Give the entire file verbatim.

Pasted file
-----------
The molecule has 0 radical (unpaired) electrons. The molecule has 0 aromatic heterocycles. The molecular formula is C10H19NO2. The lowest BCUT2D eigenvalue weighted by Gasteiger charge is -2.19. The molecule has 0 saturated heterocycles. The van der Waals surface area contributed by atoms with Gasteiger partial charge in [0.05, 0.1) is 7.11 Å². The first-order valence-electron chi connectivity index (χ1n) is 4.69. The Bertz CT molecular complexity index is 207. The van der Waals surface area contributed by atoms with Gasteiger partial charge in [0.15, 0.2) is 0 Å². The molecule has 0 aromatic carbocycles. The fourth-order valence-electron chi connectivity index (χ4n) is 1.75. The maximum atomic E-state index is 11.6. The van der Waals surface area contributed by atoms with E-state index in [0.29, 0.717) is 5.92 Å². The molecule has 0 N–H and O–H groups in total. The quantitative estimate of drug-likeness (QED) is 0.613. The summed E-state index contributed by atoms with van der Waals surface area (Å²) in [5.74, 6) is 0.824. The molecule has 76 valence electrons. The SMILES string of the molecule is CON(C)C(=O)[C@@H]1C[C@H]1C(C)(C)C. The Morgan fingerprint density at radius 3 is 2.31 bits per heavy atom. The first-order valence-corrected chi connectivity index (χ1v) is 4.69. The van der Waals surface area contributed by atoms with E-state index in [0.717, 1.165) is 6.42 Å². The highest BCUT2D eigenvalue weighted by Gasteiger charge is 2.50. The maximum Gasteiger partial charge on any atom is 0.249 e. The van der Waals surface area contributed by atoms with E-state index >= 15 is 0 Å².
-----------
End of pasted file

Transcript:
The molecule has 0 radical (unpaired) electrons. The molecule has 0 aromatic heterocycles. The molecular formula is C10H19NO2. The lowest BCUT2D eigenvalue weighted by Gasteiger charge is -2.19. The molecule has 0 saturated heterocycles. The van der Waals surface area contributed by atoms with Gasteiger partial charge in [0.05, 0.1) is 7.11 Å². The first-order valence-electron chi connectivity index (χ1n) is 4.69. The Bertz CT molecular complexity index is 207. The van der Waals surface area contributed by atoms with Gasteiger partial charge in [0.15, 0.2) is 0 Å². The molecule has 0 aromatic carbocycles. The fourth-order valence-electron chi connectivity index (χ4n) is 1.75. The maximum atomic E-state index is 11.6. The van der Waals surface area contributed by atoms with E-state index in [0.29, 0.717) is 5.92 Å². The molecule has 0 N–H and O–H groups in total. The quantitative estimate of drug-likeness (QED) is 0.613. The summed E-state index contributed by atoms with van der Waals surface area (Å²) in [5.74, 6) is 0.824. The molecule has 76 valence electrons. The SMILES string of the molecule is CON(C)C(=O)[C@@H]1C[C@H]1C(C)(C)C. The Morgan fingerprint density at radius 3 is 2.31 bits per heavy atom. The first-order valence-corrected chi connectivity index (χ1v) is 4.69. The van der Waals surface area contributed by atoms with E-state index in [0.717, 1.165) is 6.42 Å². The highest BCUT2D eigenvalue weighted by Gasteiger charge is 2.50. The maximum Gasteiger partial charge on any atom is 0.249 e. The van der Waals surface area contributed by atoms with E-state index >= 15 is 0 Å².